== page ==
Senior officials in Germany are reportedly urging the German government to ban the use of Chinese equipment, like that from Huawei, in their 5G networks.
The officials want Germany to follow the lead of Australia in banning Huawei technology altogether, and are said to be planning a last-ditch drive to convince the government to consider excluding Chinese firms because of national security concerns.
It comes after the British government earlier this month wrote to telcos, warning them against using equipment makers such as Huawei when rolling out 5G networks, because of an ongoing security review of those Chinese firms.
The behind-the-scenes push in Berlin was reported by Reuters, after both Australia and the United States banned Chinese firms from supplying 5G technology.
Germany is only expected to start its 5G auctions in early 2019, well behind other nations.
The UK for example already held its 5G spectrum auctions in March this year.
The officials who spoke to Reuters on condition of anonymity, said it was unclear whether the initiative would succeed.
But the push highlights the concern felt in some parts of the German government over Chinese involvement in building Germany’s next generation mobile network.
“There is serious concern. If it were up to me we would do what the Australians are doing,” one senior German official involved in the internal 5G debate in Berlin told Reuters.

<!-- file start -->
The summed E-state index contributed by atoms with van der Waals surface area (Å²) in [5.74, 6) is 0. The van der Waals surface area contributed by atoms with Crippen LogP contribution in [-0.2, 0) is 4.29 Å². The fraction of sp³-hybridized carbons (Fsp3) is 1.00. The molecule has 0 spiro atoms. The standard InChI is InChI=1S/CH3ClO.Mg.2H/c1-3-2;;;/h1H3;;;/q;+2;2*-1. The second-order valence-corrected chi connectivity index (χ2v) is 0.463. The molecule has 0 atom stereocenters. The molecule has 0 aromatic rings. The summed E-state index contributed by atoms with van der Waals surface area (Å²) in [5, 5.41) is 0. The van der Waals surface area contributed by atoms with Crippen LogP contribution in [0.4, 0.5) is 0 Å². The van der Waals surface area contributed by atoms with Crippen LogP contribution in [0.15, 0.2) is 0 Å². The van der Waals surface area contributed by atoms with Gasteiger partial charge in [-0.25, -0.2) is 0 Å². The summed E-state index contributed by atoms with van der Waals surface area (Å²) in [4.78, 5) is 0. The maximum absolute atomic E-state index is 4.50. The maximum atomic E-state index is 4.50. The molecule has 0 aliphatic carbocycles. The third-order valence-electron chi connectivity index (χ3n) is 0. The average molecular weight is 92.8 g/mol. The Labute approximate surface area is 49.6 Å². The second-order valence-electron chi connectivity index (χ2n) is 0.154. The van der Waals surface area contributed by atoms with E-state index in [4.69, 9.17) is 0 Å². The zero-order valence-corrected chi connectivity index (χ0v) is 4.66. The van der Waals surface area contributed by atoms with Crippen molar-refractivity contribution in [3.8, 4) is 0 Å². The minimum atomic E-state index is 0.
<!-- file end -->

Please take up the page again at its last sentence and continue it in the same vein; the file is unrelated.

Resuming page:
It is understood that it is officials in the German foreign and interior ministries, who have held talks with their US and Australian counterparts, that are leading efforts to get the German government to ban Chinese suppliers.
Security concerns centre over China’s 2017 National Intelligence Law, which mandates that Chinese “organisations and citizens shall, in accordance with the law, support, cooperate with, and collaborate in national intelligence work”.
This has led to fears that companies such as Huawei and ZTE could be forced by the Chinese government to incorporate “backdoors” into their equipment. There is also a concern that Chinese intelligence service could somehow compromise Huawei’s equipment.
A Huawei spokesman told Reuters that it rejected any suggestion that it might pose a threat to national security.
“Cyber security has always been our top priority and we have a proven track record of providing secure products and solutions for our customers in Germany and around the world,” the spokesman reportedly said.
Huawei has called Australia’s decision in August to ban it from 5G “politically motivated” and based on a “mistaken and narrow understanding” of Chinese law.
But fears about China and Chinese firms persist.
Last month Super Micro Computer said it would review its hardware for malicious chips, after a controversial report from Bloomberg Businessweek.
That report alleged the Chinese had installed spy chips on numerous hardware platforms (servers and others computers) from well known America tech firms including the likes of Apple, Amazon and others.
That report generated a lot of anger in tech circles, with Apple’s CEO Tim Cook demanding that Bloomberg retract the article, which it refuses to do.
And it should be noted that the US has placed restrictions on the sale of smartphones made by Huawei and other Chinese manufacturers.
In March, the US also blocked Broadcom’s planned hostile acquisition of Qualcomm, saying that the deal could only benefit 5G research plans by Chinese companies such as Huawei.
The US of course is involved in a trade dispute with China, and America recently extended an indictment against Fujian Jinhua, a manufacturer of memory chips, on charges of conspiring to steal trade secrets, an action which also included an export ban against the company.
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